“We are told that if we internalize the right dress codes, we can overcome whatever systemic obstacles lie before us,” Thorkelson wrote.

“Endless blogs and magazine articles attempt to teach us how to dress for success.”

Dress affects all young people — not just women

The pressure to “dress for success,” though, is not just an issue millennial women face, van Biesen says. It’s one faced by all young workers.

Layer on intersections of gender, race and ethnicity, and certain groups can face more pressure to dress “appropriately” than others, she adds.

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“We talk a lot about ‘bringing your whole self to work,’ but I do still think at least in North American culture… we police each other into these pretty narrow bands into what is ‘acceptable dress,’” she said.

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“And that policing is caused by ‘the normative group,’ but that normative policing happens by both men and women.”

In Lauren’s office, she says women employees face extra pressure to not only dress a certain way, but perform professionally while maintaining a “positive attitude.”

“If I want to get ahead in this world where workplaces are designed for men, I don’t have the luxury of showing up in a T-shirt and jeans,” she said.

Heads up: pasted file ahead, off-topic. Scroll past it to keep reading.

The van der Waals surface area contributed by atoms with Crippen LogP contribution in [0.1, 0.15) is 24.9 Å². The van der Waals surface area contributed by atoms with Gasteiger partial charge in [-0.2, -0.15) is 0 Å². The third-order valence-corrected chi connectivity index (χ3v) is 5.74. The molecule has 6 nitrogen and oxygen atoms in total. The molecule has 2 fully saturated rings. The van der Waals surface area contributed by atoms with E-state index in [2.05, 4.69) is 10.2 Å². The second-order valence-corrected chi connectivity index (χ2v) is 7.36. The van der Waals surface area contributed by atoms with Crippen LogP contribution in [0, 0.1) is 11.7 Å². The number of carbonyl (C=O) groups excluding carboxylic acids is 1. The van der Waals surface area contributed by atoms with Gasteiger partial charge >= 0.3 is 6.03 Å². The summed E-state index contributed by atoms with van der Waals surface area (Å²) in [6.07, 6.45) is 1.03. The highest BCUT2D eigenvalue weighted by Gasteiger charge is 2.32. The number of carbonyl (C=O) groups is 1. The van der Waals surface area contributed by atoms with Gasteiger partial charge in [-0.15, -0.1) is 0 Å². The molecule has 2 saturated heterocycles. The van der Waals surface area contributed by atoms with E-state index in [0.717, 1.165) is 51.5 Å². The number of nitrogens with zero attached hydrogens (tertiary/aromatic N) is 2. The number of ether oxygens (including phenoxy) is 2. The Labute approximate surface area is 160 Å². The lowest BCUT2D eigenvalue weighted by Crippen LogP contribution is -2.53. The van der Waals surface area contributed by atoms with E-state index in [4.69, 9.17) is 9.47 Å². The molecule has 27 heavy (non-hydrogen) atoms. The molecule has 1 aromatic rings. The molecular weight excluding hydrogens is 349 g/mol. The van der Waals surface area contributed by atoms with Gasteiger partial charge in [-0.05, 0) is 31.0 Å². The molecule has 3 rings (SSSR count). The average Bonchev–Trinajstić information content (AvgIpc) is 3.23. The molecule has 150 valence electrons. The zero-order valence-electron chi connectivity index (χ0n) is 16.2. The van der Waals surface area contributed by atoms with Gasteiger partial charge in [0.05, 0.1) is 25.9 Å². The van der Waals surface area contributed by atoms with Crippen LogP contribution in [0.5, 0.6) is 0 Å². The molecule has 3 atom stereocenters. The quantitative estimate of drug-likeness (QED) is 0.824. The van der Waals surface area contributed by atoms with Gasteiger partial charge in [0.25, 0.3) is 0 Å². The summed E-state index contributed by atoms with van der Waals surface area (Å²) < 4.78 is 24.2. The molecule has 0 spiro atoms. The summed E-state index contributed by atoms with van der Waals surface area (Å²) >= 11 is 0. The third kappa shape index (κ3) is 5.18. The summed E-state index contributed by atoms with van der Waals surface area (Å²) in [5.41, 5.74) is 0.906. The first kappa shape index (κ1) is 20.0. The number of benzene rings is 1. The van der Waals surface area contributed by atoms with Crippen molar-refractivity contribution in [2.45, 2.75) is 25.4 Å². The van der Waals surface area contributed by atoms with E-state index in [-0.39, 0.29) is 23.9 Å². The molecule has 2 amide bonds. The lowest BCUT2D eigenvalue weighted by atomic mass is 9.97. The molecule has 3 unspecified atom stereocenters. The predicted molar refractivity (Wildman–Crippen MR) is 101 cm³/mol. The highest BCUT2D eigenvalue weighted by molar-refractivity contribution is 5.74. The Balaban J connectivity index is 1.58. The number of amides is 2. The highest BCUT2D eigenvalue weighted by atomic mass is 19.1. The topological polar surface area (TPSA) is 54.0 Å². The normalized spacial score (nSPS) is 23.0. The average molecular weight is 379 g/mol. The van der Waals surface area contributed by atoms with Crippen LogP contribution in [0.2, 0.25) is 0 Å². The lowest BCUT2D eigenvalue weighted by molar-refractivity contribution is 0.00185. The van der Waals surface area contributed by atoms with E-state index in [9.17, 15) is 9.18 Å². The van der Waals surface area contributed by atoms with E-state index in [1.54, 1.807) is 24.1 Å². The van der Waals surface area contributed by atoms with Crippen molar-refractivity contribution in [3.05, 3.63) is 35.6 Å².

Navigating social media and the workplace

Navigating social media and the workplace

While she believes she would still feel compelled to dress professionally if she were a young man, she believes her youthful appearance and gender identity compound this pressure.

“I think for men, it’s seen as ‘bonus points’ to dress professionally, whereas for women it’s sort of an expectation,” she explained.

“Dress fashionably and flatteringly, but don’t be too sexy. Wear make-up, but not too much. If I don’t hit the nail right on the head, I’ll be silently judged and dismissed.”

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© 2020 Global News, a division of Corus Entertainment Inc.

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Fine whines: Does complaining always work? – National

by BBG Hub

Complaining about something — whether it’s about an item missing from your food order or your partner’s behaviour — isn’t always easy. 

While many of us scoff at the idea of someone constantly airing their grievances, expressing dissatisfaction in a meaningful way can actually increase happiness levels, studies show

Customer alleges Samsung tried to silence him after complaint

Constructively complaining can also be an indicator of high self-esteem, research out of Clemson University in South Carolina found. 

“When people complain strategically, that’s where the true benefit comes from,” said Robin Kowalski, a psychology professor at the university.

“People who are effective complainers… are the ones who do it in moderation, and are selective in the audience to their complaint.”